There’s a study you should read, and it delivers black eyes to both Tesla and the National Highway Traffic Safety Administration.
You probably remember the fatal crash of a Tesla in Mountain View, California last March, a crash that occurred as the victim’s car cruised along in Autopilot mode. Unexpectedly, the vehicle steered itself out of a lane, impacting a highway divider at high speed. Once again, the effectiveness and safety of Tesla’s Autopilot system came under scrutiny as Tesla scrambled to defend itself. The automaker pointed to the findings of a 2017 NHTSA report released in the wake of a fatal crash from 2016. That study claimed the automaker’s Autosteer system, when introduced as part of the Autopilot suite of automated features, lowered Tesla crash rates by 40 percent.
Don’t believe everything you read, says R.A. Whitfield, director of Quality Control Systems. Whitfield filed a lawsuit and waited nearly two years to get to the bottom of that 40 percent figure.
The Tesla Model S is neither new nor surprising anymore. When the electric sedan entered the market in 2012, it shattered perceptions of electric cars and proved electric motoring viable.
Since then, Tesla has established itself as the go-to brand for geeks and early adopters. We’ve driven the Tesla Model S before, so there’s no need to talk about its most obvious features. But recent events make this a great time to talk about its second-most-important feature: Autopilot.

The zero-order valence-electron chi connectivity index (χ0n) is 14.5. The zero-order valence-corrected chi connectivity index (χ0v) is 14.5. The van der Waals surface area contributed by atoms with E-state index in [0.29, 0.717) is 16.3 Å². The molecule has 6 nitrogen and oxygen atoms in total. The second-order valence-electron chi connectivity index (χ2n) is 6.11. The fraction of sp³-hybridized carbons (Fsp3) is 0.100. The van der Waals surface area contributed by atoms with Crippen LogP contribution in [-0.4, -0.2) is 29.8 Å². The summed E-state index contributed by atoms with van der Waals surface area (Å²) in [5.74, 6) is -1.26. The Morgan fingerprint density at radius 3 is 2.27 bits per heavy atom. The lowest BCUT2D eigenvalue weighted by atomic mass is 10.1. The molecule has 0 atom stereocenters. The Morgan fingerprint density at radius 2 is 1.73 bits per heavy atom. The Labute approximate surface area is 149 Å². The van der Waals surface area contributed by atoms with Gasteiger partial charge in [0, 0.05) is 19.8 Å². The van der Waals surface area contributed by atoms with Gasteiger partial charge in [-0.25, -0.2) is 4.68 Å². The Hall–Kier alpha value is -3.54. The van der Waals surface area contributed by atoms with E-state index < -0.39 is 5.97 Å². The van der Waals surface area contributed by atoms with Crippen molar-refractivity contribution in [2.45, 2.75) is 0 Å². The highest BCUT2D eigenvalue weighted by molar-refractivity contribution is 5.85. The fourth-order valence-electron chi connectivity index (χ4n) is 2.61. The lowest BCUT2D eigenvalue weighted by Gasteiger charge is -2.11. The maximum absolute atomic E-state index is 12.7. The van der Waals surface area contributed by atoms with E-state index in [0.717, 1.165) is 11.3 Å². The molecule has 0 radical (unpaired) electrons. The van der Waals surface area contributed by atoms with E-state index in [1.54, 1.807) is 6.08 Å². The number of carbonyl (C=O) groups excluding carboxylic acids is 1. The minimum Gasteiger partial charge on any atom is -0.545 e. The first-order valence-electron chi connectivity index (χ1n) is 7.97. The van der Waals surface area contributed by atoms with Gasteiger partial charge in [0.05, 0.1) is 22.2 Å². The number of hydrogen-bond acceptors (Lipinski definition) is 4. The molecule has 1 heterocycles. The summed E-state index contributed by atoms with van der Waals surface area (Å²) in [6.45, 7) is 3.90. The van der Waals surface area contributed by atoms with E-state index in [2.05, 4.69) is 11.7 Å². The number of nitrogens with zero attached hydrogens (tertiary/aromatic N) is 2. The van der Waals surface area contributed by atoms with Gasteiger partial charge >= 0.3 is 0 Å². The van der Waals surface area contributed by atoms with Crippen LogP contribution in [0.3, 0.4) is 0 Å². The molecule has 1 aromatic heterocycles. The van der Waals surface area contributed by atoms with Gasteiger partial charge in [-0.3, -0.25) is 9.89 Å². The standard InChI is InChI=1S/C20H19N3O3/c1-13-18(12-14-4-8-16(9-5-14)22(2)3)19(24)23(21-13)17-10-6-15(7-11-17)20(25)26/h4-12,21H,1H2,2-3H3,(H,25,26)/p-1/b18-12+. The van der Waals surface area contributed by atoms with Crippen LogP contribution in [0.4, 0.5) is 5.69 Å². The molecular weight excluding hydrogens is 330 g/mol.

Is Tesla’s autonomous system any good? Can it be dangerous? How far is it from being truly autonomous? And, besides that, how did the Model S improve over the last few years?
MRF 95 T-BirdSears and JC Whitney also had similar dune buggy kits. The VW accessories along with the running gear for legal use just bolted on. Hmm Amazon? A Bradley GT or Kelmark kit using an electric “skateboard” platform would also be cool.
Inside Looking OutCadillac now associates with rap music. In the past it was all about rock'n'roll. Rap is environmentally friendlier than rock'n'roll.
EBFlexThis is nothing compared to what Ford is doing. The fake lightning is seeing massive price increases for 2023. Remember how they self pleasured themselves about the fake lightning starting under $40k? In 2023, the price jumps by a very Tesla like $7,000. And that’s not the biggest price jump. And much less talked about, the government fleet discounts are going away. So for a basic 3.3L Explorer, the price is jumping $8,500. S basic F150 is also now $8,500 more. Im sure the same people that complained about the oil companies making “obscene profits” will say the same thing about Ford.
BobbysirhanSometimes it seems like GM has accepted that the customers they still have are never going to come to their senses and that there aren't any new dupes on the horizon, so they might as well milk their existing cows harder.